Commentators have always regarded Giorgione’s “Castelfranco Altarpiece” as a unique and original work of art. It is Giorgione’s only known altarpiece, and although he used a traditional subject, he characteristically brought it to a new level. In their 1999 Giorgione catalog Teriseo Pignatti and Filoppo Pedrocco pointed to the extraordinary color scheme compared to other contemporary works.
These are all objective pieces of evidence, but they do not explain the unmistakable uniqueness of Giorgione’s altarpiece, which we feel constitutes the first attempt to convey true atmospheric effects through pure vibrations of color, both in the figures and in the distant landscape. There is a profusion of velvet crimsons in the figures, grass greens and gilded damascenes, the likes of which had never before been seen in Emilia or Venice. This consistent development and reshaping of Bellini’s premises and skilled application of Carpaccio’s fracturing of color is fundamental to Giorgione’s extremely personal work.* (128)
In a 2009 study of Giorgione, written in conjunction with the exhibition in Giorgione’s home town of Castelfranco Veneto that commemorated the 500th anniversary of the painter’s death, Enrico Maria dal Pozzolo wrote:
it would be unjust to diminish the importance of the very personal reworking that this young talent dared to express when he found himself standing before the great blank spaces of the panel,…[His] lifting the Madonna up to the highest possible height…but at the same time using that ‘emblematic” green cloth to tie them together and taking the back out of the chapel so that a preponderant landscape element might be added…is indicative of an approach that was totally original and free of conditioning.** (167)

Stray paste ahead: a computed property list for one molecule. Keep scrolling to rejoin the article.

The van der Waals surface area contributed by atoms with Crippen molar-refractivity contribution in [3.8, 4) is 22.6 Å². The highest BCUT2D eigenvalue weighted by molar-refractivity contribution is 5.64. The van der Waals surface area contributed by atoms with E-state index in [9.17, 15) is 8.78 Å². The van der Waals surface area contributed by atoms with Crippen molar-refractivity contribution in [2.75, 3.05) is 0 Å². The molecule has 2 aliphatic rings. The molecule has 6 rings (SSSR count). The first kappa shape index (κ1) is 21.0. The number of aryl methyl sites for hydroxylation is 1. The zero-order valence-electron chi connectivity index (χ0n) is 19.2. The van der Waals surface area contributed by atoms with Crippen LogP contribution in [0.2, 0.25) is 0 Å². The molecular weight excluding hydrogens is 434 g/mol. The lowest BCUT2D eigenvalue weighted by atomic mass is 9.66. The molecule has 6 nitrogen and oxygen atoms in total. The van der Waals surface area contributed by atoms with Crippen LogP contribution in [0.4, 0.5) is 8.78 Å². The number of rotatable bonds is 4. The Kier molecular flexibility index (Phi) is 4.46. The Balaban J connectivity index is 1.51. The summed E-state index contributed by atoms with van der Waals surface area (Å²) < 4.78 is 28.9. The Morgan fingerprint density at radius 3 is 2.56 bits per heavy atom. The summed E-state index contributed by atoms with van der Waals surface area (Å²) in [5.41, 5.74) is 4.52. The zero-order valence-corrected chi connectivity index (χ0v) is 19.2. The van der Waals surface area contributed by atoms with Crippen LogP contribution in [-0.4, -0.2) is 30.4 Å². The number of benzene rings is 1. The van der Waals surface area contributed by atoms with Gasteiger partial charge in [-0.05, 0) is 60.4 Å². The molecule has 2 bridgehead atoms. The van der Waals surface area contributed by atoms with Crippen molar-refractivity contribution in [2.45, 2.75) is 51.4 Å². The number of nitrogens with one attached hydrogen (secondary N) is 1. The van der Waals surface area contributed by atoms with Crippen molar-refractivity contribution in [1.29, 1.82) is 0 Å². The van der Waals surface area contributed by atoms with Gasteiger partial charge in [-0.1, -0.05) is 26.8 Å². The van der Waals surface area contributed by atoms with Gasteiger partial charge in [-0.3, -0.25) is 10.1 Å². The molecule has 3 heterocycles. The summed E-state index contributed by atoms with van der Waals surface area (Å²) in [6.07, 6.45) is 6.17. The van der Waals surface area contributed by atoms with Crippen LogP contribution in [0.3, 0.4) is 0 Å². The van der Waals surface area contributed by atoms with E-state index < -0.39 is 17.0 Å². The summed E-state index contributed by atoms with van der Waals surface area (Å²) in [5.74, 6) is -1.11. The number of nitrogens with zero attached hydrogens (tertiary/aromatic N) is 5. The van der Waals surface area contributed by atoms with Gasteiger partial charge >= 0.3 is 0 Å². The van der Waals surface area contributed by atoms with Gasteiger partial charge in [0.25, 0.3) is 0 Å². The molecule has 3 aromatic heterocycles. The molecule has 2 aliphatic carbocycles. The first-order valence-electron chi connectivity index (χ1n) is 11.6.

My wife and I saw the Altarpiece in the spring of 2010. We had attended the annual meeting of the Renaissance Society of America that had been held that year in Venice, and decided to take the train to Castelfranco to see if we could get into the Giorgione exhibition. That Sunday was the closing day and the exhibition was sold out but we were able to see the Altarpiece on display in the Cathedral next door.
The first thing I noticed was the relatively small size of this extraordinarily beautiful painting that had been so carefully cleaned and restored in Venice only a few years before. It would certainly be dwarfed by Giovanni Bellini’s famed Venetian altarpiece in the church of S. Zaccaria that was also completed in 1505. The small size of the “Castelfranco Altarpiece” stems from the fact that it was meant not for the high altar in the Cathedral but for a small funerary chapel.
The whole story of the altarpiece is told best by Salvatore Settis in an extremely well researched essay that appeared in the exhibition catalog for the 2004 Giorgione exhibition that had been jointly sponsored by the Accademia in Venice and the Kunsthistorisches Museum in Vienna. For obvious reasons the Altarpiece was not included in the exhibition, but the essay by Settis was one of the highlights of the catalog.***
Settis related the history of Tuzio Costanzo, a Sicilian adventurer, in the service of the King and Queen of Cyprus toward the end of the 15th century. After the death of the King the threat of succession problems led the Venetian Signory to recall the Queen, the famed Caterina Cornaro, to the Veneto and take the government of the island into its own hands. She established herself in Asolo where her home became a humanist center. Always faithful to Caterina, Tuzio Costanzo became a Venetian condotierre and established his residence in Castelfranco.
In 1504 the death of his son, Matteo, himself serving with Venetian forces in Ravenna, led Tuzio to establish a funerary chapel in the Castelfranco cathedral for Matteo, and eventually for himself. Settis agrees with those who believe that the death of Matteo occasioned Giorgione’s commission.